Malcolm's Reviews > Dreamers of a New Day: Women Who Invented the Twentieth Century

Dreamers of a New Day by Sheila Rowbotham
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In 1891, the New York Consumers’ League, very much the product of the Working Women’s Society, drew up a list of stores to boycott for unfair labour practices in the production of their goods, but also a list to support for their ethical trading practices, while in 1890 the Women’s Trade Union League convinced the London County Council to include women clothing workers in the fair wages provision it imposed on its providers – consumer power and ethical trading practices from 120 years ago.

At a time when ‘austerity’ is being used as an excuse to roll back the advances made by working people and other oppressed groups, while people’s movements globally are working to find new ways of politics and new ways of struggle, Rowbotham’s work reminds us of the long years of campaigning and the depth of our history of a politics of change. She explicitly outlines the relevance and importance of this book in the conclusion: “societies are recreated in more ways than meets the eye. The mundane, the intimate, the individual moment of anger, the sense of association: all contribute to the fabric of daily life. The rediscovery of their lost heritage is revelatory, and not only because these energetic innovators dreamed up so much that we take for granted in the world. They also staked out a remarkably rich terrain of debate around questions which are equally vital today. How to renew the body politic; how to take account of specificities while maintaining a wider cohesion; how to allow for individuality while finding connection through relationships and social movements; how to combine inner perceptions with outer change; how to respect the insights and experience of the subordinated and still move from what is to something better; all these are as germane as they ever were.” (p240)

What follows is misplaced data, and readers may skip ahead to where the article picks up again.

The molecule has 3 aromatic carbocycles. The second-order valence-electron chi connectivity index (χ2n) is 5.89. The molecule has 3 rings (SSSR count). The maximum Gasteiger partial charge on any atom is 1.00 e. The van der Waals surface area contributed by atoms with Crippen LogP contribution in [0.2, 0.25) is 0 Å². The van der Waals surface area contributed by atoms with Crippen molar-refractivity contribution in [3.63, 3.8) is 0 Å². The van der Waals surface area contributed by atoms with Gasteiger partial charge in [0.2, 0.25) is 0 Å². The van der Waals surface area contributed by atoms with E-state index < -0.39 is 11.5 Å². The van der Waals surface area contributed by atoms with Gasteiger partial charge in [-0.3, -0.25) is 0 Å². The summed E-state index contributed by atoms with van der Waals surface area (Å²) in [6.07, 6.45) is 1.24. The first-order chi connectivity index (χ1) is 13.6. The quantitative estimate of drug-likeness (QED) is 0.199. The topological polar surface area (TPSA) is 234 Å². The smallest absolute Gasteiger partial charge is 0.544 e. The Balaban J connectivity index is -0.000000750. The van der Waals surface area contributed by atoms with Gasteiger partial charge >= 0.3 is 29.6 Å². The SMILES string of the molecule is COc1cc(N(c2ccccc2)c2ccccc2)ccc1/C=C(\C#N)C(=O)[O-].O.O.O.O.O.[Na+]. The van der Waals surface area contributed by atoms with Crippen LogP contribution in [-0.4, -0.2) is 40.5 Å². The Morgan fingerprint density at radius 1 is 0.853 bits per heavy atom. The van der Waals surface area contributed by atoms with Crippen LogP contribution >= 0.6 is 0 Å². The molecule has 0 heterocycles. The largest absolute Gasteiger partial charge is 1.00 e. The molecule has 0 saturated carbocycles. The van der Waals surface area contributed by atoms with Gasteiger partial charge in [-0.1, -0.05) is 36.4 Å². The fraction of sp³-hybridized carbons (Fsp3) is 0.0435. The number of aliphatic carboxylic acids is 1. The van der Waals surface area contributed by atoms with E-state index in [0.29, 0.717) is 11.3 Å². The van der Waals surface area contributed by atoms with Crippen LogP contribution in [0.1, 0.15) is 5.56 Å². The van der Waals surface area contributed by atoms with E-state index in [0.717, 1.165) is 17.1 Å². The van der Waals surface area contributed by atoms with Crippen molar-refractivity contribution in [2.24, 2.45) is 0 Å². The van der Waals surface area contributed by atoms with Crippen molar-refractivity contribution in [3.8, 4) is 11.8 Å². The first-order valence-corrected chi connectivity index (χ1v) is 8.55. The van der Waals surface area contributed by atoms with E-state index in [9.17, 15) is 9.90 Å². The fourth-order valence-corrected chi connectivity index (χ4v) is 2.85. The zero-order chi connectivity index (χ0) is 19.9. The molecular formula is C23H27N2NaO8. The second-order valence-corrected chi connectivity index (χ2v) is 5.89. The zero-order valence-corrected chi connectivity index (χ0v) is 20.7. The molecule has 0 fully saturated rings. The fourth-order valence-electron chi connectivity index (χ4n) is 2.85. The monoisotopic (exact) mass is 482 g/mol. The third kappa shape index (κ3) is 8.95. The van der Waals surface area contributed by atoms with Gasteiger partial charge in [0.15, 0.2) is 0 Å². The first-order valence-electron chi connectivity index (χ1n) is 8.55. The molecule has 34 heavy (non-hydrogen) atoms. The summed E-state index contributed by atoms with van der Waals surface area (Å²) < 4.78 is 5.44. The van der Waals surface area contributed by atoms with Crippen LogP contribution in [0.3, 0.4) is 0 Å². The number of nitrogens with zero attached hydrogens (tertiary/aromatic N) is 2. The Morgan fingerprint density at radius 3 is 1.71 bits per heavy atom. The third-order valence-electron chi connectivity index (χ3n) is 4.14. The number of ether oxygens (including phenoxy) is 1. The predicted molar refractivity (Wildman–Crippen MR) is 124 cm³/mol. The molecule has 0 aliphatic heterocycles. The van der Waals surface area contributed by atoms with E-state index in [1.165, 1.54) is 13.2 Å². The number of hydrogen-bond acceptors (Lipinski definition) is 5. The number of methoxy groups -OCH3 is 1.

In exploring the lives and politics of women radicals and reformers in the late 19th and early 20th centuries, Rowbotham has taken us into the politics of struggle beyond women suffrage, important as it is, the drama and class basis of many of the leaders of the struggle have tended to overshadow other work by women – liberal, socialist, anarchist and other shades. The obscuring of these struggles hides women’s campaigns that lead to housing improvements, working class success and better lives, improved social conditions of existence, enhancements of reproductive knowledge and rights, and the political struggles of the everyday. Rowbotham acknowledges Dolores Hayden's excellent work on domestic design as an inspiration for this book: it s a worthy companion. Although she reminds us of how far we have come and how nearly everything we hold dear is the product of struggles the wrest away from the powerful, it is also a depressing reminder of both how far we have to go and how much we have forgotten.
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